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Should Valorant remove the delay before a player is accurate during strafing?

Image by Riot Games
Image by Riot Games
Satyaki Das
Modified 20 Dec 2020, 13:37 IST

Since its release, Valorant has been through its fair share of bugs and glitches that have needed repair work.

Over the initial months after Valorant's beta release, there have been many complaints, leading to changes applied in the gameplay and gunfight system of Valorant. One such change is the delay before a player is accurate after running to a stop.

A fair number of closed-beta users reported that they had been facing opponents who could run and shoot an accurate headshot. However, this was not what used to actually happen.

Valorant had a minimal delay before a player could completely come to a stop. Players, who were experienced in the FPS genre, had accustomed themselves to the use of 'counter-strafing,' which looked as if it was Run and Gun.

For the folks out there unaware of the term, counter-strafing is a technique to reduce the moving speed to a complete stop much quicker than usual. This was done with the help of the opposite directional key, which forced the moving character to reduce its speed much faster.

This led to a significant issue during the gunfights, known as 'peeker's advantage.'

Relyks from Cloud 9 has shown a handful of demonstrations and explained why patch 0.5 was a disaster to the competitiveness of Valorant:

The solution to the peeker's advantage might have broken the gunfight system in Valorant


Peeker's advantage is when an aggressive player peeks and successfully shoots a defender holding an angle before the defender can react.

This was an issue during Valorant's beta, where players used to complain about getting one-tapped to the head before them being aware. Therefore, Riot Games came up with a solution in the Valorant patch 0.5 to add a slight delay before a player regains complete accuracy:

The Valorant patch update 0.5 pertaining to accuracy
The Valorant patch update 0.5 pertaining to accuracy

However, this lowered the skill ceiling more. Players who were used to counter-strafing could no longer use it to their advantage due to the delay, even after being at a full stop.

A Reddit user, Appropriate-Lemon929, opened up about the issue in a post:

"In beta, there were a lot of complaints about running headshots, so Riot introduced a slight delay between stopping moving and being able to shoot accurately. It was a garbage bandaid fix to try and placate all the whiners who got shot on fair and square, but because they got counter-strafe one-tapped, they think it's run and gun."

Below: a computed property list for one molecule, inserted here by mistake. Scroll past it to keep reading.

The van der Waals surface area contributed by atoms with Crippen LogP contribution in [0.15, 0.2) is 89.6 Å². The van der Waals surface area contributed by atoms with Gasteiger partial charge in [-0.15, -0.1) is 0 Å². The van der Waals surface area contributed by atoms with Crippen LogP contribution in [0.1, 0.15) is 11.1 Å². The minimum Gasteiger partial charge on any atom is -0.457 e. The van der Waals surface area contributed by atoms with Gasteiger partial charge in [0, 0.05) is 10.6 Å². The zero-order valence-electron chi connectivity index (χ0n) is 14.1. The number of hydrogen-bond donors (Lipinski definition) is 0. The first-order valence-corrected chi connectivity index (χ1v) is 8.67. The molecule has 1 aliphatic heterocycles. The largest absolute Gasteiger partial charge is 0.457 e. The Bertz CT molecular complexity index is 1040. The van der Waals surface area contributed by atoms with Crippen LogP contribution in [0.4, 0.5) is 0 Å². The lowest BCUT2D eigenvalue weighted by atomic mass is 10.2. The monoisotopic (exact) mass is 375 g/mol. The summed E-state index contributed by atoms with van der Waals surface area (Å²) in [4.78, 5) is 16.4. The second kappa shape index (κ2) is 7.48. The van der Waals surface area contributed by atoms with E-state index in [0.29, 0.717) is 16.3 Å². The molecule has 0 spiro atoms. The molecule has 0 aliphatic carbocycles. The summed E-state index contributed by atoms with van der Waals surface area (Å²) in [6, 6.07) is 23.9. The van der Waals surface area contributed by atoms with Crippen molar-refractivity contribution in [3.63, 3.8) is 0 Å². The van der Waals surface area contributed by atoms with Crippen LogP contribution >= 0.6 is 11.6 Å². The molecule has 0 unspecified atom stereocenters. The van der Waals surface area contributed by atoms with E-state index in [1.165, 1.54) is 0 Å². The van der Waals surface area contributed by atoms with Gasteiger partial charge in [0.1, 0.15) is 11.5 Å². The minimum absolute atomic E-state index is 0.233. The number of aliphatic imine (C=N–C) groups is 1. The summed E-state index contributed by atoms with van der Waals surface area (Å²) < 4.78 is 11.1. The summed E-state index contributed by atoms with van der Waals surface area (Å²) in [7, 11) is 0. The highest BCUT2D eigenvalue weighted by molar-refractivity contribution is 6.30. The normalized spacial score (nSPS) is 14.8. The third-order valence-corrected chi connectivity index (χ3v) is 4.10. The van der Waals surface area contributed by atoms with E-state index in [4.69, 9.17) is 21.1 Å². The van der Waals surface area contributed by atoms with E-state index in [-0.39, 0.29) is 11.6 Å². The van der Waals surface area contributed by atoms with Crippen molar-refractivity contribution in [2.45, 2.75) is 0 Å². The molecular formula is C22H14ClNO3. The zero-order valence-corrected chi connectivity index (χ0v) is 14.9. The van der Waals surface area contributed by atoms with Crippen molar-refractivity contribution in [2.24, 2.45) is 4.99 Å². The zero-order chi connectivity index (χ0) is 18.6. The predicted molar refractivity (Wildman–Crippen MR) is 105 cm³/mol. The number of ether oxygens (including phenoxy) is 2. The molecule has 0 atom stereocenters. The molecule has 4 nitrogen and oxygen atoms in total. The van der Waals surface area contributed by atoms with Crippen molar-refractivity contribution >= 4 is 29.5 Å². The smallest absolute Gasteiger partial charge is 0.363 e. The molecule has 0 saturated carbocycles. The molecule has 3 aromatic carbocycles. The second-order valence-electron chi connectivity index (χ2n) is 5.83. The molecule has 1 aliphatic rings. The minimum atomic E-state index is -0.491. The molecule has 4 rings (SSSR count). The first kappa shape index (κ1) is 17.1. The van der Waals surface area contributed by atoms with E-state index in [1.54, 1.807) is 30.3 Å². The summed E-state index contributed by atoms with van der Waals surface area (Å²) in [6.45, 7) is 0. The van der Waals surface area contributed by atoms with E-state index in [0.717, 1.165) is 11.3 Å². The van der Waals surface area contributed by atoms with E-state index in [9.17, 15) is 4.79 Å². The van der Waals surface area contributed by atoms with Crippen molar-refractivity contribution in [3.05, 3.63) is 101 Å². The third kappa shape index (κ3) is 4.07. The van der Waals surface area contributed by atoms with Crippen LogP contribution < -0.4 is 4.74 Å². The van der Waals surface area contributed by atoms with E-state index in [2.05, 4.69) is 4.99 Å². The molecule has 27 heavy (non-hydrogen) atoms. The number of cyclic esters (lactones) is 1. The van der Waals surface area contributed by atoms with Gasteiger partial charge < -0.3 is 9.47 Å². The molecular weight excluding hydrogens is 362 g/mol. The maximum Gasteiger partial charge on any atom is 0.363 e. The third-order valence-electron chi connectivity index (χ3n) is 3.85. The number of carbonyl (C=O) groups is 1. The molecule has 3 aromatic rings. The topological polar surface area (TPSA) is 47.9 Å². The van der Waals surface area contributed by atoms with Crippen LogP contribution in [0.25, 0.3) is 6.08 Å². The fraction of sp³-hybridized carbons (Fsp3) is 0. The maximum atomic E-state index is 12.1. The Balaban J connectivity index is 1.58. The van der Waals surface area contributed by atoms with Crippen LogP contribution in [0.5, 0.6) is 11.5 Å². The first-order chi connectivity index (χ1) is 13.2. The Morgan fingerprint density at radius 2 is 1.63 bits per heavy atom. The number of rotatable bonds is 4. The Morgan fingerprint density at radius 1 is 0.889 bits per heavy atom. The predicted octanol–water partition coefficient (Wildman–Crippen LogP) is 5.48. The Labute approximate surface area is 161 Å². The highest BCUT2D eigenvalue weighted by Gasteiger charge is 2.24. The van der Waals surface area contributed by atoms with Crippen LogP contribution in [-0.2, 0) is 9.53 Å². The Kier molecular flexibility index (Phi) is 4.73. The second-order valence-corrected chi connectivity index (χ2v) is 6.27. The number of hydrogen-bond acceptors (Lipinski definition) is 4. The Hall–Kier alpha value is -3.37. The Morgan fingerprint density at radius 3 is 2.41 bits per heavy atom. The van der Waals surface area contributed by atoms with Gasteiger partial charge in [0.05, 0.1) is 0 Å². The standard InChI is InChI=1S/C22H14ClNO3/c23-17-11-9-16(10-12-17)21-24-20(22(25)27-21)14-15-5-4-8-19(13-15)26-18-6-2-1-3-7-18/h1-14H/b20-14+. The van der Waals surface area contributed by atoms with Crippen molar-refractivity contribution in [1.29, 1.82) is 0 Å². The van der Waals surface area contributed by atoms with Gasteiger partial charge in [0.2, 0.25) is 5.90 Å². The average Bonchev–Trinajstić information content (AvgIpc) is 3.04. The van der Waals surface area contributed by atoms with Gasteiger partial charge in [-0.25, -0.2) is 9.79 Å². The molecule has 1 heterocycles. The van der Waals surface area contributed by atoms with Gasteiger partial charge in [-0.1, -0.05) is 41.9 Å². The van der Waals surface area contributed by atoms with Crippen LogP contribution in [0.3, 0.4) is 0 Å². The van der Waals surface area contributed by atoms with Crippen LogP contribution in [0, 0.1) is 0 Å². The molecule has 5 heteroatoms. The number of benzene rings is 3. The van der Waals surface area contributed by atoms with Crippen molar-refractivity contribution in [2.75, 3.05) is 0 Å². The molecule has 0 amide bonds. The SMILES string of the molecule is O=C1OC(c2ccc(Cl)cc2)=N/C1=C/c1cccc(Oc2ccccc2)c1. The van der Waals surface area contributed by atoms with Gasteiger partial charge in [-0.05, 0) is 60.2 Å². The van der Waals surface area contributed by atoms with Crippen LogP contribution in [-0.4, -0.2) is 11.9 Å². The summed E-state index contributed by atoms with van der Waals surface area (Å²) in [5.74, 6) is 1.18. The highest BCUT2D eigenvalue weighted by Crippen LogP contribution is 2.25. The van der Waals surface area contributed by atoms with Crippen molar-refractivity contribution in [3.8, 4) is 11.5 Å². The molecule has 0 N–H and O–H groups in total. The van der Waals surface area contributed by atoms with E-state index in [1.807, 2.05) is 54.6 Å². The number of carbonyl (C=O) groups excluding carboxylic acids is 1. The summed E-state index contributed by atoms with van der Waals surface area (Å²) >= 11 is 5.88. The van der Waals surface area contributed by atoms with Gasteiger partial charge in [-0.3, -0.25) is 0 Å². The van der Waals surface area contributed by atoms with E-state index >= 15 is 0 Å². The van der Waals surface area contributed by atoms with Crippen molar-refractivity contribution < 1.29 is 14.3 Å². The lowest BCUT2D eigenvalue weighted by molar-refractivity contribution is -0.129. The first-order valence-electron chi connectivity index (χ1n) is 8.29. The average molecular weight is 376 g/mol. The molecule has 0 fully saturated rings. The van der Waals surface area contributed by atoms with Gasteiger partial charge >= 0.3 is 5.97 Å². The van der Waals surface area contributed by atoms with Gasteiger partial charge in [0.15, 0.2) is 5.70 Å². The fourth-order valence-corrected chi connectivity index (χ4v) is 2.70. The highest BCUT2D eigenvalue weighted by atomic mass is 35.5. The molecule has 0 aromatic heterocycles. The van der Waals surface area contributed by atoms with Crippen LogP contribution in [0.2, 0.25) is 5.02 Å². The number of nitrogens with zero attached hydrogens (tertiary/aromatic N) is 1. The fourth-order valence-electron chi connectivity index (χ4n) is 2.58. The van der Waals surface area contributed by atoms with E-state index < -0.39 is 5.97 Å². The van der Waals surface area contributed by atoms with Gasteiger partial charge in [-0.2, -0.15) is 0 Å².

However, with Valorant boosting its capability to give a platform to players who are new to the FPS genre, they might have brought down the gunning skill ceiling a bit too much. But with six months already passed, they might try increasing the barrier to add more competitiveness, considering this game is also an esport.

The user continued:

"I think the player base has matured enough that we can go back to that crisp feeling counter-strafing without everyone whining about how they are running headshot."
Image by Riot Games
Image by Riot Games

Being slowed down while getting shot at might increase accuracy in Valorant

Another issue with the movement and gunning mechanism is the walking accuracy when being shot at in Valorant.

When a player is moving and getting shot, it will slow down his/her movement speed to a point where the character enters the walking accuracy mode. This would mean that a player shooting a moving opponent will soon be at an aiming disadvantage if the opponent decides to hit back.

A user, singlereject, put it in a logical sense in the post mentioned above:

"It turns into a case of: okay, I successfully hit the person sprinting around a corner running and gunning, but now that I tagged him, he successfully headshots me as he continues to hold down the movement key because he got walking accuracy from me tagging him. im okay with SMG's, shotguns, pistols all being run and gunnable since they can't one-tap someone, but rifles can, and it's INSANELY frustrating to get one-tapped by someone who got off a lucky shot."

The above issues have caused the quality of the game to drastically decrease in Valorant. However, Riot might be hesitant to apply such massive changes to the mechanics after all these months. Considering it has just been five months since the release, it has not been that long.

For a game like CS: GO, it's not how it used to be initially, but how it got developed over the years after its release. Therefore, Riot might consider these changes to bring a little more depth to the game and make it a bit more realistic.

Related: Valorant: How the RNG in First Shot Accuracy can ruin the competitive integrity of the game

Published 20 Dec 2020, 13:37 IST
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